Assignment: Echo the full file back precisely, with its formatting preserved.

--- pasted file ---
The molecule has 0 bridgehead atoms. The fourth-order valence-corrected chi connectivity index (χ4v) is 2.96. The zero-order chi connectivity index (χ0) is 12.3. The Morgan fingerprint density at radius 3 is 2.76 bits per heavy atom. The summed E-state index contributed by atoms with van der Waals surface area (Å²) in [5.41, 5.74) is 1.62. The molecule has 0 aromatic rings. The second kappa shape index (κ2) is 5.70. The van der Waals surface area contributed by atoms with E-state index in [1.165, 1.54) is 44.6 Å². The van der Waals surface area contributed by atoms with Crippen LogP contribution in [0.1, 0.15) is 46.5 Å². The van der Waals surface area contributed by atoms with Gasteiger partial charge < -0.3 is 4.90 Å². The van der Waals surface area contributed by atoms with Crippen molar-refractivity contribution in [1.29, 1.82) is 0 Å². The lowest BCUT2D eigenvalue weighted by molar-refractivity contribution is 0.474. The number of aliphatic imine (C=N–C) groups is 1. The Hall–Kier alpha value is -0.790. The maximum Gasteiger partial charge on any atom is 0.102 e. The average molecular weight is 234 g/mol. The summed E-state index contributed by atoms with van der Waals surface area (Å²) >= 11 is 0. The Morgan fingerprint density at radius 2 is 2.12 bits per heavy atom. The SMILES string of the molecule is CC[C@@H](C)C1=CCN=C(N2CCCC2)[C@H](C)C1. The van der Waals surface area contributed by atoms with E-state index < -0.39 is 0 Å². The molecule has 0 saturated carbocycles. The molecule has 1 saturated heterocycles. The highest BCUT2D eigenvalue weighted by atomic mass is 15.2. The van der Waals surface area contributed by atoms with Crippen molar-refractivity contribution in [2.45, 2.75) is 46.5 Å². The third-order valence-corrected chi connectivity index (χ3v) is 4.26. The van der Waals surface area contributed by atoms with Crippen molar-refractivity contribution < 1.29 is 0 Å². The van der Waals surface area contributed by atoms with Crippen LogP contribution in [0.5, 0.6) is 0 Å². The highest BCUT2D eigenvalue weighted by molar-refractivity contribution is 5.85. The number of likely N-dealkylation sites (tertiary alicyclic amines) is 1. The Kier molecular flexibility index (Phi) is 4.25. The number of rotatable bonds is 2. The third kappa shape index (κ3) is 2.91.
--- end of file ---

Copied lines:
The molecule has 0 bridgehead atoms. The fourth-order valence-corrected chi connectivity index (χ4v) is 2.96. The zero-order chi connectivity index (χ0) is 12.3. The Morgan fingerprint density at radius 3 is 2.76 bits per heavy atom. The summed E-state index contributed by atoms with van der Waals surface area (Å²) in [5.41, 5.74) is 1.62. The molecule has 0 aromatic rings. The second kappa shape index (κ2) is 5.70. The van der Waals surface area contributed by atoms with E-state index in [1.165, 1.54) is 44.6 Å². The van der Waals surface area contributed by atoms with Crippen LogP contribution in [0.1, 0.15) is 46.5 Å². The van der Waals surface area contributed by atoms with Gasteiger partial charge < -0.3 is 4.90 Å². The van der Waals surface area contributed by atoms with Crippen molar-refractivity contribution in [1.29, 1.82) is 0 Å². The lowest BCUT2D eigenvalue weighted by molar-refractivity contribution is 0.474. The number of aliphatic imine (C=N–C) groups is 1. The Hall–Kier alpha value is -0.790. The maximum Gasteiger partial charge on any atom is 0.102 e. The average molecular weight is 234 g/mol. The summed E-state index contributed by atoms with van der Waals surface area (Å²) >= 11 is 0. The Morgan fingerprint density at radius 2 is 2.12 bits per heavy atom. The SMILES string of the molecule is CC[C@@H](C)C1=CCN=C(N2CCCC2)[C@H](C)C1. The van der Waals surface area contributed by atoms with E-state index < -0.39 is 0 Å². The molecule has 0 saturated carbocycles. The molecule has 1 saturated heterocycles. The highest BCUT2D eigenvalue weighted by atomic mass is 15.2. The van der Waals surface area contributed by atoms with Crippen molar-refractivity contribution in [2.45, 2.75) is 46.5 Å². The third-order valence-corrected chi connectivity index (χ3v) is 4.26. The van der Waals surface area contributed by atoms with Crippen molar-refractivity contribution < 1.29 is 0 Å². The van der Waals surface area contributed by atoms with Crippen LogP contribution in [0.5, 0.6) is 0 Å². The highest BCUT2D eigenvalue weighted by molar-refractivity contribution is 5.85. The number of likely N-dealkylation sites (tertiary alicyclic amines) is 1. The Kier molecular flexibility index (Phi) is 4.25. The number of rotatable bonds is 2. The third kappa shape index (κ3) is 2.91.